Jun 10, 2024 - Politics & Policy

Trump speaks to Christian group that wants to "eradicate" abortion

Donald Trump, wearing a blue suit and red cap while on a red carpet, applauds a group of supporters at a rally.

Former President Trump greets supporters at a rally Sunday in Las Vegas. Photo: Brandon Bell/Getty Images

INDIANAPOLIS, Ind. — Former President Trump on Monday told a Christian group that has vowed to "eradicate" abortion that if he's re-elected, "you're going to make a comeback like no other group."

Driving the news: That was about as bold as Trump got, however — his comments to the pastors and churchgoers of the Danbury Institute were brief, pre-taped and did not include the word "abortion."

  • It was the latest sign that Trump — who has often bragged about appointing three conservative Supreme Court justices who helped overturn Roe v. Wade — seems to have lowered the volume when talking about abortion.
  • Many GOP candidates are doing that this year, after several post-Roe elections in which voters have punished Republicans and rewarded Democrats who favor abortion rights.

On Monday, Trump didn't even take credit for overturning Roe, saying simply: "We've done things that nobody thought were possible to have gotten done."

  • His remarks — in which he mentioned "protecting innocent life" just once — stood in stark contrast with the overall tenor of an event in which other speakers called on state legislators to "punish evil (abortion)" and "abolish abortion completely."

Between the lines: Trump's message here reflected his strategy of appearing by video or calling into events to show support to groups with fringe positions — without actually appear publicly on stage with their leaders.

What they're saying: Several speakers and attendees told Axios they're concerned that Trump wants to leave abortion limits to the states rather than pressing for a national ban.

  • Trump has said exactly that.
  • "I'm concerned about his position because I'm pro-life. We're either all pro-life or we're not. I don't think he fully, totally understands. We are 100% pro-life and he's thinking he may lose too many votes," evangelist Tim Lee told Axios.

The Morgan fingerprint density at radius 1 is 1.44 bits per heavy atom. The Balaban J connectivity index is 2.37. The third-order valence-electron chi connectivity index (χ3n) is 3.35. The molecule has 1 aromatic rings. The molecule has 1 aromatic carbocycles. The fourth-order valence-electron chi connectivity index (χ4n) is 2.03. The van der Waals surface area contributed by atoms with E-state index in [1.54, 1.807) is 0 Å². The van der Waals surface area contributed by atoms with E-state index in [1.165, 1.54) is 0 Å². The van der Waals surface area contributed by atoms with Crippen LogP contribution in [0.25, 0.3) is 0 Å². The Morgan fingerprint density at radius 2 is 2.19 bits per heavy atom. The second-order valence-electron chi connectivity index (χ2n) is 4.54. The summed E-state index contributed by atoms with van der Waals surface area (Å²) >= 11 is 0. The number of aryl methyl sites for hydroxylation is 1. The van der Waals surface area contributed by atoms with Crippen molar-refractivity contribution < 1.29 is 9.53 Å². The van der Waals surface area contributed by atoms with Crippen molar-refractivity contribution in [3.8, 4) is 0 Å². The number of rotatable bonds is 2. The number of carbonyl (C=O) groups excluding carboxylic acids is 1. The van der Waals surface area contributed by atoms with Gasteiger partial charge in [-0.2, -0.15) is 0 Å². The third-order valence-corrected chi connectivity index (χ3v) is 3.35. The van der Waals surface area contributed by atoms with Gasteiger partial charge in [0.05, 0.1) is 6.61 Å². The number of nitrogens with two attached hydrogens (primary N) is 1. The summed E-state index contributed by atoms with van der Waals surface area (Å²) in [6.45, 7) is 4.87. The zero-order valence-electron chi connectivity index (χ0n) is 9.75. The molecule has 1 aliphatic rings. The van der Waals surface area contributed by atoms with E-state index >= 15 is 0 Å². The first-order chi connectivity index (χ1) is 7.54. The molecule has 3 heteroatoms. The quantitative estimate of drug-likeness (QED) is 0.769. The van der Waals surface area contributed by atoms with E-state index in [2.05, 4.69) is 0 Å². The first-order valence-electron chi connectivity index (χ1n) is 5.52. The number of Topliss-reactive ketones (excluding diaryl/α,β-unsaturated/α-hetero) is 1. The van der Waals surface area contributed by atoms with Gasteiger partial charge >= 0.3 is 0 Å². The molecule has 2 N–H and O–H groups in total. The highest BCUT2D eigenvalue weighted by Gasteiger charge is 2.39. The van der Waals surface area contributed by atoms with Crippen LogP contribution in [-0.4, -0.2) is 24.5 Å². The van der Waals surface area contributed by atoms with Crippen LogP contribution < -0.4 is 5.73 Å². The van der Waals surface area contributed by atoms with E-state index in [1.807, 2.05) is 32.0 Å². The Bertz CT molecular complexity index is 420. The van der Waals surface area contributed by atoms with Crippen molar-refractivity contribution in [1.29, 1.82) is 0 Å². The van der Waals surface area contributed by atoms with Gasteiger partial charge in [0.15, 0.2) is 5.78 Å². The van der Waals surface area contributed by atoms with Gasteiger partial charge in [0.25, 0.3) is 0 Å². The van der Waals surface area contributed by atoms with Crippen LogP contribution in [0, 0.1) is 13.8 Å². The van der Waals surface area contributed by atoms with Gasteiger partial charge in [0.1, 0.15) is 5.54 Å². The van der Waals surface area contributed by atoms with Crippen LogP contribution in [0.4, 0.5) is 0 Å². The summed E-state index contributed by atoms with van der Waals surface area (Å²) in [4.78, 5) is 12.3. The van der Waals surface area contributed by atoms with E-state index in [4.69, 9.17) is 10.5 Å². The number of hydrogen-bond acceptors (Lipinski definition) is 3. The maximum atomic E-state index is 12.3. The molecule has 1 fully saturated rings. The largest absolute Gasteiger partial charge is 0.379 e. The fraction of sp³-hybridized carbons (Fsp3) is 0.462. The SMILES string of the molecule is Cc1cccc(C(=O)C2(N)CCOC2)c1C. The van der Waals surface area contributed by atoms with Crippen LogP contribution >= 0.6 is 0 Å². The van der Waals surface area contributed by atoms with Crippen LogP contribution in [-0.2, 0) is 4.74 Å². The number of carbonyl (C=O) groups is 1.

• Even so, Lee added: "He's still the absolute best candidate."

But Albert Mohler, president of the Southern Baptist Theological Seminary, went a step further, saying Trump's abortion stance may jeopardize his standing among conservative Christians.

  • For Mohler, victory for the pro-life movement means the "elimination of the murder of the unborn, at every stage of life or fertilization."

The intrigue: Trump has not yet taken a position on the abortion pill, which drew widespread consensus at the forum as the anti-abortion movement's "next frontier."

  • "Any woman or girl sitting in your church pew can get online and get that pill regimen in her mailbox in several days. So the urgency to talk about this is greater than ever," said Julie Scott Emmons, South regional director of government affairs for the Texas anti-abortion group Human Coalition.
  • The pill "is a state and federal issue. We're engaging on both fronts. We do believe the abortion pill is the next frontier," David Closson, director of the Center for Biblical Worldview at the Family Research Council told Axios.

What they're saying: President Biden's campaign seized on the chance to link Trump to the Danbury Institute, calling its members' beliefs out of the mainstream.

  • "If you want to know who Trump will fight for in a second term, look at who he's spending his time speaking to: anti-abortion extremists who call abortion 'child sacrifice' and want to 'eradicate' abortion 'entirely,' " campaign spokesperson Sarafina Chitika said in a statement.
  • Trump campaign spokesperson Karoline Leavitt said Trump "is committed to addressing groups with diverse opinions on all of the issues."

Editor's note: This story was updated to correct the spelling of David Closson's name.

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